Soft Banana-Choc Pillow Cookies

Soft Banana Choc Pillow Cookies Soft Banana Choc Pillow Cookies

Heavenly little cookie pillows to join your relaxing mug of tea, because tea makes everything better, and cookies make tea better.

Makes: 10-12 Cookies, Time: About 15 Minutes


Ingredients:
1 cup of shredded coconut, half a cup of almond meal, 1 free range egg, 1 banana (the riper the better), a tablespoon of coconut oil, 1 teaspoon of baking powder, about 50 grams of dark, dark chocolate all broken up into bits.

Steps: Mix all of the ingredients together, apart from the chocolate (save the best ’til last), in a bowl with an egg-beater, or in a food processor. Mix in the dark chocolate bits at the end with a wooden spoon. Dollop spoonfuls onto a baking paper lined tray and bake at 170 degrees Celsius for about 8-10 minutes on fan bake.

Are all Fats Created Equal?

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#don’tfearfat #fatisyourfriend, #eatyourgoodfats … I’m sure by now you have heard the trendy catch-phrases on health-food blogs and social media pages. Eating dietary fat is indeed becoming popular in the foodie world. What many food scientists have known all along is finally reaching the public ear, and actually being heard above the racket of the food industry’s apparently detrimental ‘eat low-fat’ messages. Science is proving to us that our bodies actually need dietary fat, and even favour saturated fat. So, this gives us a license to stuff our faces with all those fatty foods we dream of, right? Fat is fat? Well… sorry, but not quite. Let’s take a look at three different types of fats; saturated fats, monounsaturated fats and polyunsaturated fats, and how they can affect our bodies.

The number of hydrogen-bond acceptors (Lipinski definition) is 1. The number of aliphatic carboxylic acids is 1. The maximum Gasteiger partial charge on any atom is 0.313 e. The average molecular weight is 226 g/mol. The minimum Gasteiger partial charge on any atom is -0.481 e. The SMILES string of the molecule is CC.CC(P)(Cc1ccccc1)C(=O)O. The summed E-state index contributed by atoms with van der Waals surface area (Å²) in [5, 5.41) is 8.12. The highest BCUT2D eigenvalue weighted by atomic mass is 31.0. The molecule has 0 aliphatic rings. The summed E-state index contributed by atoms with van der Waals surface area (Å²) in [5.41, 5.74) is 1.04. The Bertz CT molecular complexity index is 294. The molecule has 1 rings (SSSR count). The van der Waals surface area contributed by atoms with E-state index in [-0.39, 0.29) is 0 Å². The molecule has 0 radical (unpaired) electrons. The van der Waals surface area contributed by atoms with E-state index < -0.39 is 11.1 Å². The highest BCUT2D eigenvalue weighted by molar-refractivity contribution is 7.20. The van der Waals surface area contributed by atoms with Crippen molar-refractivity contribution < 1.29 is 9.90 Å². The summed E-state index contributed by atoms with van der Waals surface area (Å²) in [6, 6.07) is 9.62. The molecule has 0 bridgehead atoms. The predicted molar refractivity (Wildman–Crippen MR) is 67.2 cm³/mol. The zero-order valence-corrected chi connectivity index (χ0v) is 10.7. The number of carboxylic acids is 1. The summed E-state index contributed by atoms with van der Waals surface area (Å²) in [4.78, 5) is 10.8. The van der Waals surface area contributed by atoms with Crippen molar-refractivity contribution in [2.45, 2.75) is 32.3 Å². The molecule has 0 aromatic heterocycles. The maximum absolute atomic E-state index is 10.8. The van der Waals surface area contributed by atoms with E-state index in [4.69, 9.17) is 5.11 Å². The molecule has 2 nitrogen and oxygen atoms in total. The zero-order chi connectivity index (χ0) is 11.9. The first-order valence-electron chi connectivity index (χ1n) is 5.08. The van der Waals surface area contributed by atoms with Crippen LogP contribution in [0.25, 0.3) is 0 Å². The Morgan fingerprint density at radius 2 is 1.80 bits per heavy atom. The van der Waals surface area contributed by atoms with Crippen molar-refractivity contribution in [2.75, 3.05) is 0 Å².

Saturated fats are found in foods like meat, fish, yoghurt, butter, cheese, cream, coconut and some other nuts, for example. They’re the fats that become solid at room temperature. At a very basic level of understanding, saturated fats are made up of carbon atoms that are joined to each other with single bonds. Each of these carbon atoms connects with two hydrogen atoms. This makes them saturated with hydrogen, which is why they are called saturated fats. Saturated fats are stable, and unchanged when exposed to heat.

Monounsaturated fats are found in foods like extra virgin olive oil. Like saturated fats, monounsaturated fats have single carbon bonds, but they also have one double bond. The carbon atoms with single bonds have two hydrogen atoms connected to them, but the carbon atom with the double bond has only one hydrogen. So, monounsaturated fats are missing one hydrogen atom, meaning they are not saturated with hydrogen (mono = one, and unsaturated = not saturated with hydrogen). We can call monounsaturated fats semi-stable; they are unchanged on low heats, but change (and become rancid, or oxidated) when exposed to high heats.

Polyunsaturated fats are found in most seed and nut oils, vegetable oils, margarine, and almost all processed foods. Polyunsaturated fats have multiple (two or more) double-bonded carbon atoms, each of which joins with only one hydrogen atom. Again, this means that polyunsaturated fats are missing multiple hydrogen atoms, so are not saturated with hydrogen (poly = many, and unsaturated = not saturated with hydrogen). These fats are unstable, and become rancid (or oxidated) when exposed to even low heats. So, do not use them for cooking (or better, not at all).